According to figures released by Maryland Comptroller Peter Franchot, fiscal year 2016 tax revenue failed to meet earlier estimates, coming in 1.5 percent lower than anticipated. For the period ending June 30 of this year, the state collected roughly $250 million less than the total expected.

Revenue decline attributed to multiple factors

While general fund revenue attributable to taxes stood at $16.2 billion for the 2016 fiscal year, the figure fell below what was anticipated, a sign of ongoing uncertainty within Maryland’s economic landscape. The year ended with a general fund balance totaling $384.5 million, out of which $188 million has already been designated for the 2017 fiscal year. The remaining unassigned amount came to $196.5 million.

According to Franchot, the reduction in tax collections is the result of a number of factors, not least among them being an ongoing insufficiency in the growth in wages as compared to the cost of living. This has, in turn, lead to a lower rate of consumer spending and a concomitant impact on tax revenue.

The Comptroller went on to suggest that the revenue trend is evidence of an economy that remains uncertain and vulnerable and that predictability in the eyes of small business owners and consumers is essential if improvement is to be achieved. Despite the fact that employment in Maryland saw gains of 1.8 percent during the relevant period, the lion’s share of those positions were in lower-wage sectors.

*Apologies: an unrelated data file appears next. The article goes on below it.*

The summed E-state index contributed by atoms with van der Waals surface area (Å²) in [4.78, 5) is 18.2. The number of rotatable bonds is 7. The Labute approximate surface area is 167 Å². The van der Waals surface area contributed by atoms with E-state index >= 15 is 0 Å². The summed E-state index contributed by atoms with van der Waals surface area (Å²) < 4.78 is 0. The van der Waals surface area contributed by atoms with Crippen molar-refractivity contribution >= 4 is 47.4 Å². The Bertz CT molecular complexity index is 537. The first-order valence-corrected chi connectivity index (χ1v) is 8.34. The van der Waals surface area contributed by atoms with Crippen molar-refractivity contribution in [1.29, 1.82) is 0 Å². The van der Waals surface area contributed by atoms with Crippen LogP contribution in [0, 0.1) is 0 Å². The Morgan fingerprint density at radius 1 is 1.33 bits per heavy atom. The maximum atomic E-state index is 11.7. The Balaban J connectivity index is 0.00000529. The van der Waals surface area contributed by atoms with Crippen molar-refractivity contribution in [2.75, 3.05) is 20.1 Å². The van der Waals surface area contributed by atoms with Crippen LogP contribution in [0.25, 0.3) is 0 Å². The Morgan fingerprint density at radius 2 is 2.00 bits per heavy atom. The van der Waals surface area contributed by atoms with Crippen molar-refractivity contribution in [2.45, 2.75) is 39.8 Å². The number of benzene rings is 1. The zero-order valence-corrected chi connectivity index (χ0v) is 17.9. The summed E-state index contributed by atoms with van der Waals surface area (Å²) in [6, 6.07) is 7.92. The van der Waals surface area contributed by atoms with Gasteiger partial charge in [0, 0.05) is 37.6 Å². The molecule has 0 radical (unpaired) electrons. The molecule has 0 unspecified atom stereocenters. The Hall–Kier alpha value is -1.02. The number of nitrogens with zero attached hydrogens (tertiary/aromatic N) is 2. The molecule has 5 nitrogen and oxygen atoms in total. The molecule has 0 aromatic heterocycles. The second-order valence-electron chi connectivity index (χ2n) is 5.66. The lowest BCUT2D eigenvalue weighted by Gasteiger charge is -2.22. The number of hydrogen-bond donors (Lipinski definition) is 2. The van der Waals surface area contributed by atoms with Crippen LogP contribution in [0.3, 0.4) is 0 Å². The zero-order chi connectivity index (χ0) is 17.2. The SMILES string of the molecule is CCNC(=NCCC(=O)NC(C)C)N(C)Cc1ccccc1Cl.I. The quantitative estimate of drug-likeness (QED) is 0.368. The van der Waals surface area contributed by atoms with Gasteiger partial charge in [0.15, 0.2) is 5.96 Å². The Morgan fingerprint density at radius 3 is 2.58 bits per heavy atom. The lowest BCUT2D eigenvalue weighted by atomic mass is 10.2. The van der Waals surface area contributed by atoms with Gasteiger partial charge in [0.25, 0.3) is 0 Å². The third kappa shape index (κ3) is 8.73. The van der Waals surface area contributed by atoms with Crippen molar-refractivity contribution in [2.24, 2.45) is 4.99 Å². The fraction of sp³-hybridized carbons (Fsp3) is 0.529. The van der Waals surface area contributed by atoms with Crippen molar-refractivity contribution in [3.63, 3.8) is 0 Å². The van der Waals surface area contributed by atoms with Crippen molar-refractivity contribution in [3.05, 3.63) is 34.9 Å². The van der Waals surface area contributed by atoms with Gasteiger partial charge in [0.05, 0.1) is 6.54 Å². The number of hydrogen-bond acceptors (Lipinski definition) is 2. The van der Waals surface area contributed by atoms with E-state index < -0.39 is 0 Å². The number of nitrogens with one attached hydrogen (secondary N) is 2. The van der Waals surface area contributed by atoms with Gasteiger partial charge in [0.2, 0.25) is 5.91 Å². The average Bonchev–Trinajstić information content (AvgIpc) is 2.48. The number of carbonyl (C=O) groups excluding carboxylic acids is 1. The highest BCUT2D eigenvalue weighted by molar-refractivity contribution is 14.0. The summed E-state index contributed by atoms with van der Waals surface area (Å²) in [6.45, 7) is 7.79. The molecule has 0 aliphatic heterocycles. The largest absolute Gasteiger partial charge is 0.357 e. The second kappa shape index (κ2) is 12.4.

In addition, the reduction in revenue takings was blamed on volatility in the area of non-wage income including capital gains.

Other key data from Comptroller’s announcement

Though sales tax takings and income-tax withholdings saw increases of 2.2 percent for the former and 3.4 percent for the latter, these mildly encouraging developments were tempered by the 8.5 percent rise in refunds due to Maryland taxpayers. In fact, in fiscal year 2016, the state paid out $905 million in refunds above and beyond its fiscal year collections for 2016. Also discouraging was the fact that the modest increase in sales tax revenue came during the first full year of Amazon-related collections, suggesting that comparable growth in this realm was actually under 2.0 percent.

Experienced Maryland Tax Professionals

Achieving compliance and maintaining good standing with Maryland and federal tax authorities is not always a simple process. Businesses and individual taxpayers alike face a range of challenges when it comes to tax planning, filing and audit concerns. If you or your enterprise have critical questions or would like help in developing beneficial strategies for current or future tax years, the Maryland tax attorneys at Rosenberg Martin Greenberg are ready to bring expansive skills and resources to bear. To schedule an initial consultation to discuss your specific tax situation, we invite you to contact us at (410) 727-6600.